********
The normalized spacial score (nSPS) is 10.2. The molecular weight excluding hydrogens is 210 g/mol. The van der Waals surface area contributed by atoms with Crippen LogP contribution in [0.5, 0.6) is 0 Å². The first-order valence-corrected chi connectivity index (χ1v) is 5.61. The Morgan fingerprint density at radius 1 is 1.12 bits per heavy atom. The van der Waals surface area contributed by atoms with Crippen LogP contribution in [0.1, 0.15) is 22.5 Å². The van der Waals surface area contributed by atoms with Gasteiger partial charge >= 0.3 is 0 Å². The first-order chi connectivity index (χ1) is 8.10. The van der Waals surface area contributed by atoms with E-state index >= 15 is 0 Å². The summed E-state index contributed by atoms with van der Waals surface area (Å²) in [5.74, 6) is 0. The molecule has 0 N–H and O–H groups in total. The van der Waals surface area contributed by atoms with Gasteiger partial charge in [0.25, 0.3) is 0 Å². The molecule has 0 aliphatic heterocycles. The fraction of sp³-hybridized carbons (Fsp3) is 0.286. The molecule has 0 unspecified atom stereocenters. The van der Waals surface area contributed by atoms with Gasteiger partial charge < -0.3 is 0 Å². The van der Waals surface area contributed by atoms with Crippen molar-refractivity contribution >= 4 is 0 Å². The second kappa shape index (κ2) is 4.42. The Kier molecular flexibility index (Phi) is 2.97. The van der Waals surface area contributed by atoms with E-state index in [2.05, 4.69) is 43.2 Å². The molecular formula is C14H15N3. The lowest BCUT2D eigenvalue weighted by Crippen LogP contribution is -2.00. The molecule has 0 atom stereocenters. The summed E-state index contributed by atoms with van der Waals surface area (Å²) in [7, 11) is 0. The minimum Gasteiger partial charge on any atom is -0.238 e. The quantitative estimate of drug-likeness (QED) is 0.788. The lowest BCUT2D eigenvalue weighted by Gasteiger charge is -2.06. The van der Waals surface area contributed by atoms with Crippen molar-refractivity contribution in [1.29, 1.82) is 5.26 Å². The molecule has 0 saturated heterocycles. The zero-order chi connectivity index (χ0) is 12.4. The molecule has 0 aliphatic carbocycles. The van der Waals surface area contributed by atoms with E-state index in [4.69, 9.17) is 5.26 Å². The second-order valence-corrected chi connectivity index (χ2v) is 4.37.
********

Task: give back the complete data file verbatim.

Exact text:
The normalized spacial score (nSPS) is 10.2. The molecular weight excluding hydrogens is 210 g/mol. The van der Waals surface area contributed by atoms with Crippen LogP contribution in [0.5, 0.6) is 0 Å². The first-order valence-corrected chi connectivity index (χ1v) is 5.61. The Morgan fingerprint density at radius 1 is 1.12 bits per heavy atom. The van der Waals surface area contributed by atoms with Crippen LogP contribution in [0.1, 0.15) is 22.5 Å². The van der Waals surface area contributed by atoms with Gasteiger partial charge >= 0.3 is 0 Å². The first-order chi connectivity index (χ1) is 8.10. The van der Waals surface area contributed by atoms with E-state index >= 15 is 0 Å². The summed E-state index contributed by atoms with van der Waals surface area (Å²) in [5.74, 6) is 0. The molecule has 0 N–H and O–H groups in total. The van der Waals surface area contributed by atoms with Gasteiger partial charge in [0.25, 0.3) is 0 Å². The molecule has 0 aliphatic heterocycles. The fraction of sp³-hybridized carbons (Fsp3) is 0.286. The molecule has 0 unspecified atom stereocenters. The van der Waals surface area contributed by atoms with Gasteiger partial charge < -0.3 is 0 Å². The van der Waals surface area contributed by atoms with Crippen molar-refractivity contribution >= 4 is 0 Å². The second kappa shape index (κ2) is 4.42. The Kier molecular flexibility index (Phi) is 2.97. The van der Waals surface area contributed by atoms with E-state index in [2.05, 4.69) is 43.2 Å². The molecular formula is C14H15N3. The lowest BCUT2D eigenvalue weighted by Crippen LogP contribution is -2.00. The molecule has 0 atom stereocenters. The summed E-state index contributed by atoms with van der Waals surface area (Å²) in [7, 11) is 0. The minimum Gasteiger partial charge on any atom is -0.238 e. The quantitative estimate of drug-likeness (QED) is 0.788. The lowest BCUT2D eigenvalue weighted by Gasteiger charge is -2.06. The van der Waals surface area contributed by atoms with Crippen molar-refractivity contribution in [1.29, 1.82) is 5.26 Å². The molecule has 0 saturated heterocycles. The zero-order chi connectivity index (χ0) is 12.4. The molecule has 0 aliphatic carbocycles. The van der Waals surface area contributed by atoms with E-state index in [4.69, 9.17) is 5.26 Å². The second-order valence-corrected chi connectivity index (χ2v) is 4.37.